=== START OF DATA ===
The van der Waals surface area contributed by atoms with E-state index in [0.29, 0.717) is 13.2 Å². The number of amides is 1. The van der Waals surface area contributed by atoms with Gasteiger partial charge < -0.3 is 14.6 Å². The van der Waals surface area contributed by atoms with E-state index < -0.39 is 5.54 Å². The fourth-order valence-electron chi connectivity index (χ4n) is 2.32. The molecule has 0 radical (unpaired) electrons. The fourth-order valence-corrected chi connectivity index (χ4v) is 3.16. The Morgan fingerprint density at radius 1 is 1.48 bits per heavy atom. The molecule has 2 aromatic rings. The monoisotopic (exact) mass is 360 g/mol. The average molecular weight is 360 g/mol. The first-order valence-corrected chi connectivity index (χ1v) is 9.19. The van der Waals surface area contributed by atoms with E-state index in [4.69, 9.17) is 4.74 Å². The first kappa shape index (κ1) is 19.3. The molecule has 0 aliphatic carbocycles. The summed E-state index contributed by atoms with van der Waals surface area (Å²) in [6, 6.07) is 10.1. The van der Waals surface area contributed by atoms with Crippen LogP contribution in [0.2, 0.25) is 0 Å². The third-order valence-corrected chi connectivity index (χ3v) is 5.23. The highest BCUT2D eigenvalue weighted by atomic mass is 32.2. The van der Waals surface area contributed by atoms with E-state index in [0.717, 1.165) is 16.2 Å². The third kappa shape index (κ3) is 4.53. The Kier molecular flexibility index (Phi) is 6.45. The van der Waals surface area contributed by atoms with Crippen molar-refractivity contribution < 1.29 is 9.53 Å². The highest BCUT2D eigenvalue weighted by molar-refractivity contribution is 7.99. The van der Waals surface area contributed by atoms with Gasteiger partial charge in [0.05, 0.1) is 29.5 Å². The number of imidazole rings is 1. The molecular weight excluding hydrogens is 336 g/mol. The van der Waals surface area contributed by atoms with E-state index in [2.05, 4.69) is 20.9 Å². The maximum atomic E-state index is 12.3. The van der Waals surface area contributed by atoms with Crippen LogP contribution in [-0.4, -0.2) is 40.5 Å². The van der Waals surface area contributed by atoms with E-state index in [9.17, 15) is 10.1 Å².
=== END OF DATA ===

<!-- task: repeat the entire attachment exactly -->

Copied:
The van der Waals surface area contributed by atoms with E-state index in [0.29, 0.717) is 13.2 Å². The number of amides is 1. The van der Waals surface area contributed by atoms with Gasteiger partial charge < -0.3 is 14.6 Å². The van der Waals surface area contributed by atoms with E-state index < -0.39 is 5.54 Å². The fourth-order valence-electron chi connectivity index (χ4n) is 2.32. The molecule has 0 radical (unpaired) electrons. The fourth-order valence-corrected chi connectivity index (χ4v) is 3.16. The Morgan fingerprint density at radius 1 is 1.48 bits per heavy atom. The molecule has 2 aromatic rings. The monoisotopic (exact) mass is 360 g/mol. The average molecular weight is 360 g/mol. The first-order valence-corrected chi connectivity index (χ1v) is 9.19. The van der Waals surface area contributed by atoms with E-state index in [4.69, 9.17) is 4.74 Å². The first kappa shape index (κ1) is 19.3. The molecule has 0 aliphatic carbocycles. The summed E-state index contributed by atoms with van der Waals surface area (Å²) in [6, 6.07) is 10.1. The van der Waals surface area contributed by atoms with Crippen LogP contribution in [0.2, 0.25) is 0 Å². The third-order valence-corrected chi connectivity index (χ3v) is 5.23. The highest BCUT2D eigenvalue weighted by atomic mass is 32.2. The van der Waals surface area contributed by atoms with E-state index in [0.717, 1.165) is 16.2 Å². The third kappa shape index (κ3) is 4.53. The Kier molecular flexibility index (Phi) is 6.45. The van der Waals surface area contributed by atoms with Crippen molar-refractivity contribution < 1.29 is 9.53 Å². The highest BCUT2D eigenvalue weighted by molar-refractivity contribution is 7.99. The van der Waals surface area contributed by atoms with Gasteiger partial charge in [0.05, 0.1) is 29.5 Å². The number of imidazole rings is 1. The molecular weight excluding hydrogens is 336 g/mol. The van der Waals surface area contributed by atoms with E-state index in [2.05, 4.69) is 20.9 Å². The maximum atomic E-state index is 12.3. The van der Waals surface area contributed by atoms with Crippen LogP contribution in [-0.4, -0.2) is 40.5 Å². The van der Waals surface area contributed by atoms with E-state index in [9.17, 15) is 10.1 Å².